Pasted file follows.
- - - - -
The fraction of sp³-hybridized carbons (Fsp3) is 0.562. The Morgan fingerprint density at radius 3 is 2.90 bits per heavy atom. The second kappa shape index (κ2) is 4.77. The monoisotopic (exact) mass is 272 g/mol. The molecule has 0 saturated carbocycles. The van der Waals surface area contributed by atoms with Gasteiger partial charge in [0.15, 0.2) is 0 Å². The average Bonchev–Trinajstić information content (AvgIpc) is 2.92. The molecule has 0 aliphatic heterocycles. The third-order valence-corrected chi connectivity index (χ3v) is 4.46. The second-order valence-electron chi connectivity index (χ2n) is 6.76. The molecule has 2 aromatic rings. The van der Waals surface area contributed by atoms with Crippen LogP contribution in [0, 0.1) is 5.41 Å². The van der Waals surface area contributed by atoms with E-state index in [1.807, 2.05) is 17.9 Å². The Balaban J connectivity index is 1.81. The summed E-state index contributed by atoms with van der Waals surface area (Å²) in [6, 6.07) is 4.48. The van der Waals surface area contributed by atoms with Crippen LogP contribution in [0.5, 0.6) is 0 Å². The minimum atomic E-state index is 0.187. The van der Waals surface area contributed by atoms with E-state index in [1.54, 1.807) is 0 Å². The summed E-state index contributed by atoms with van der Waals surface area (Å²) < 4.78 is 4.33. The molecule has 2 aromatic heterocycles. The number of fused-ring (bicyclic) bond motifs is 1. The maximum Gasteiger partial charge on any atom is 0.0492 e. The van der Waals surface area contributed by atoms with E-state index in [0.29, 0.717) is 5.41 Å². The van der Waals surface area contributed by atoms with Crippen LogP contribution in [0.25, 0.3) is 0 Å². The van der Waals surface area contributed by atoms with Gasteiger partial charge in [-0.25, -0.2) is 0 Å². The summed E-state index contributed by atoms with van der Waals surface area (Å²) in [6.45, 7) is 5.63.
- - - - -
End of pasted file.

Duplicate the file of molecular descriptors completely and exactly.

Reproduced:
The fraction of sp³-hybridized carbons (Fsp3) is 0.562. The Morgan fingerprint density at radius 3 is 2.90 bits per heavy atom. The second kappa shape index (κ2) is 4.77. The monoisotopic (exact) mass is 272 g/mol. The molecule has 0 saturated carbocycles. The van der Waals surface area contributed by atoms with Gasteiger partial charge in [0.15, 0.2) is 0 Å². The average Bonchev–Trinajstić information content (AvgIpc) is 2.92. The molecule has 0 aliphatic heterocycles. The third-order valence-corrected chi connectivity index (χ3v) is 4.46. The second-order valence-electron chi connectivity index (χ2n) is 6.76. The molecule has 2 aromatic rings. The van der Waals surface area contributed by atoms with Crippen LogP contribution in [0, 0.1) is 5.41 Å². The van der Waals surface area contributed by atoms with E-state index in [1.807, 2.05) is 17.9 Å². The Balaban J connectivity index is 1.81. The summed E-state index contributed by atoms with van der Waals surface area (Å²) in [6, 6.07) is 4.48. The van der Waals surface area contributed by atoms with Crippen LogP contribution in [0.5, 0.6) is 0 Å². The minimum atomic E-state index is 0.187. The van der Waals surface area contributed by atoms with E-state index in [1.54, 1.807) is 0 Å². The summed E-state index contributed by atoms with van der Waals surface area (Å²) < 4.78 is 4.33. The molecule has 2 aromatic heterocycles. The number of fused-ring (bicyclic) bond motifs is 1. The maximum Gasteiger partial charge on any atom is 0.0492 e. The van der Waals surface area contributed by atoms with E-state index in [0.29, 0.717) is 5.41 Å². The van der Waals surface area contributed by atoms with Crippen LogP contribution in [0.25, 0.3) is 0 Å². The van der Waals surface area contributed by atoms with Gasteiger partial charge in [-0.25, -0.2) is 0 Å². The summed E-state index contributed by atoms with van der Waals surface area (Å²) in [6.45, 7) is 5.63.